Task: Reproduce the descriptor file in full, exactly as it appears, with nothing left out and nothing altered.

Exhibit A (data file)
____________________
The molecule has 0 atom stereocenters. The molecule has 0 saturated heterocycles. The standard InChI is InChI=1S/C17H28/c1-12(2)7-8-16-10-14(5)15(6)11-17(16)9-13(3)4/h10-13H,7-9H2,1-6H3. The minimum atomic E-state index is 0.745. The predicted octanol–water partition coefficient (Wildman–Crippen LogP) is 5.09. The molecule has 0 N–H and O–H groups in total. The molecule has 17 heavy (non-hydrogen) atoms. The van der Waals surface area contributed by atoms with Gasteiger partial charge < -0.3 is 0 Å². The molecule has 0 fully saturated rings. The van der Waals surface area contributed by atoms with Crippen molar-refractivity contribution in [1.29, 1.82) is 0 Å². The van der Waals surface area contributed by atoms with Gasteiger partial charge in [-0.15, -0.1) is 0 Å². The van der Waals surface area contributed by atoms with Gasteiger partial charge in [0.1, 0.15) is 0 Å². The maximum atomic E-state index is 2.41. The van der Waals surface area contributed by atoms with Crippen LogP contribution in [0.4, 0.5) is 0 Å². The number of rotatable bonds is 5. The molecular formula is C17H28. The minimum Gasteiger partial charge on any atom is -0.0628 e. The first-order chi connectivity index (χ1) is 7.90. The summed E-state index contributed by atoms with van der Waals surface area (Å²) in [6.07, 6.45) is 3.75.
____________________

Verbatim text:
The molecule has 0 atom stereocenters. The molecule has 0 saturated heterocycles. The standard InChI is InChI=1S/C17H28/c1-12(2)7-8-16-10-14(5)15(6)11-17(16)9-13(3)4/h10-13H,7-9H2,1-6H3. The minimum atomic E-state index is 0.745. The predicted octanol–water partition coefficient (Wildman–Crippen LogP) is 5.09. The molecule has 0 N–H and O–H groups in total. The molecule has 17 heavy (non-hydrogen) atoms. The van der Waals surface area contributed by atoms with Gasteiger partial charge < -0.3 is 0 Å². The molecule has 0 fully saturated rings. The van der Waals surface area contributed by atoms with Crippen molar-refractivity contribution in [1.29, 1.82) is 0 Å². The van der Waals surface area contributed by atoms with Gasteiger partial charge in [-0.15, -0.1) is 0 Å². The van der Waals surface area contributed by atoms with Gasteiger partial charge in [0.1, 0.15) is 0 Å². The maximum atomic E-state index is 2.41. The van der Waals surface area contributed by atoms with Crippen LogP contribution in [0.4, 0.5) is 0 Å². The number of rotatable bonds is 5. The molecular formula is C17H28. The minimum Gasteiger partial charge on any atom is -0.0628 e. The first-order chi connectivity index (χ1) is 7.90. The summed E-state index contributed by atoms with van der Waals surface area (Å²) in [6.07, 6.45) is 3.75.